Students explore the rate of earthquake occurrence for areas of Earth they choose to explore. Data is accessed through the simple interface of the IRIS Earthquake Browser. After compiling their data for various sized earthquakes, students calculate reoccurrence intervals for each magnitude and plot the data on a semi-log graph for interpretation. Discussions of the collected data touches on strengths and limitations of their data set, possible societal implications (e.g. building codes etc), as well as concepts related to earthquake prediction and forecasting.
This video shows the parts and tools needed to build an effective foam fault model for the demo "Faulting Folding." This brief video lecture demonstrates the use of foam blocks to demonstrate faults, and a deck of cards to demonstrate folds and fabrics in rock layers.
Students describe Earth's internal structure (concentric layers of different density and composition) and summarize how this is inferred through the analysis of seismic data in this lab. In Activity 1, students "become" solids or liquids to experience how body waves move through materials in each state of matter. In Activity 2, students test the hypothesis that Earth is composed of homogeneous rock. They then interpret seismic data from a recent earthquake and compare their observations with predicted arrival times from the homogeneous model. In Activity 3, students transfer the observed data to a scale model to help visualize the details of Earth's interior and measure the diameter of Earth's outer core. They then compare their findings to accepted measurements. In Activity 4, students apply their understanding of body wave propagation to another seismic record section and ray path model of Earth to infer whether these two layers are solid or liquid. Finally, in activity 5, students examine a graph of viscosities of common materials to develop the idea that the asthenosphere is a solid, that it deforms more easily than the lithosphere, and that the boundary between the two varies with depth and is a broad transition rather than a sharp change.
Students explore the processes involved in unconventional oil and gas resource production (hydraulic fracturing), how we monitor seismic activity and draw correlations (or lack thereof) between fluid injection (related to hydrofracking or from wastewater disposal) and earthquake activity, and ways that we might establish a better understanding of correlations between the two. Lastly, geothermal activity at the Geysers in California will also be investigated to illustrate the difficulty in assessing natural versus induced seismicity in such a geologically complex region.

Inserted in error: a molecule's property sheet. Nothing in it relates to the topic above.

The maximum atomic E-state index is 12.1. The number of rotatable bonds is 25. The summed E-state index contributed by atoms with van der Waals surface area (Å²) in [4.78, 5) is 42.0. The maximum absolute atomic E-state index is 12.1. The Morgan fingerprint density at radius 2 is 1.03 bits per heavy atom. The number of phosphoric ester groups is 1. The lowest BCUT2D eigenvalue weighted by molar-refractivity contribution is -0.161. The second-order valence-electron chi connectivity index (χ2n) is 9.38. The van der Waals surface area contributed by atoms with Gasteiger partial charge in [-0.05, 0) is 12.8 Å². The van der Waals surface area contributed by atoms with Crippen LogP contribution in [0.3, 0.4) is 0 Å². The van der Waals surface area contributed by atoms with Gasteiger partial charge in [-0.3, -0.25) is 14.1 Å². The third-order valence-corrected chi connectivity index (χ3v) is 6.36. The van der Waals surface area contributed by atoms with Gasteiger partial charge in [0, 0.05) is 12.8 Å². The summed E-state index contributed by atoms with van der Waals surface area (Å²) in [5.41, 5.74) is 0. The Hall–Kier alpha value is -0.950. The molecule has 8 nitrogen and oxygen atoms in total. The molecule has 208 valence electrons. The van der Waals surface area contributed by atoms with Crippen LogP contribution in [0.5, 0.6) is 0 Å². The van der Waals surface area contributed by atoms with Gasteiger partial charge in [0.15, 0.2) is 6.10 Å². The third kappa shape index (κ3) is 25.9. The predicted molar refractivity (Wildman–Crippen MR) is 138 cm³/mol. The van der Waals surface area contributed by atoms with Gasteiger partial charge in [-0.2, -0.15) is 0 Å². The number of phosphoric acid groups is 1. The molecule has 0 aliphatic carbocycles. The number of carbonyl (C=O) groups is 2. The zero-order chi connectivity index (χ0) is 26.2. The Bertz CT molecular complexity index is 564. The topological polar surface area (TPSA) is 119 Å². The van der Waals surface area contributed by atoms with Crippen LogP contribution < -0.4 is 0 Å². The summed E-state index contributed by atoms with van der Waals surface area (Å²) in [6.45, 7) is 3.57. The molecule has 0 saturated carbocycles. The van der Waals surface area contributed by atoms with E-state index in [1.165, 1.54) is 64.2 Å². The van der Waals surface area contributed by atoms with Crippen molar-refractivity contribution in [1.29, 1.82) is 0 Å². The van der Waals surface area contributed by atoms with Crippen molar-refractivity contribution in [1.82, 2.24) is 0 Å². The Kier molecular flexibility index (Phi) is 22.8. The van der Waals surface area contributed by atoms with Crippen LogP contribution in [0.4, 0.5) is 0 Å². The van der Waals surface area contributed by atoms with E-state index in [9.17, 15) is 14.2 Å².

At the end of this lesson, students should be able to describe the methods used to find hydrocarbons, describe the 5 main play elements needed for success, and interpret whether a fictional location has all of the necessary play elements.
In this comprehensive inquiry-based lesson, students work collaboratively using a physical model (the earthquake machine) to examine the occurrence of earthquakes and the inputs and outputs of fault systems. Their task is to design and carry out an investigation(s) to explore the three elements of earthquake prediction: When? Where? How Big? and the challenges to making such predictions. Following a Argument-Driven Inquiry (ADI) instructional approach students analyze data collected through their investigation and collectively develop a tentative argument to address the guiding questions. Their claim, evidence and justification are sketched out on whiteboards for a class poster session. Following this, a teacher led discussion of their investigations and resulting data helps students to connect their investigations to broader Earth science concepts and ensures core content is addressed. The instruction is wrapped up through an individual writing assignment and double-blind peer review process.
Students work in small groups to analyze and interpret GPS and seismic data related to mysterious motions from the northern California coastline. These motions are known as Episodic Tremor and Slip (ETS). This activity emphasizes the analysis and synthesis of multiple types of data and introduces a recently discovered mode of fault behavior.
Students will learn how to download .sac files from the DMC and load those files into Matlab for examination. The activity focuses on enabling students to locate the event based on P arrivals and then calculate the magnitude of the event.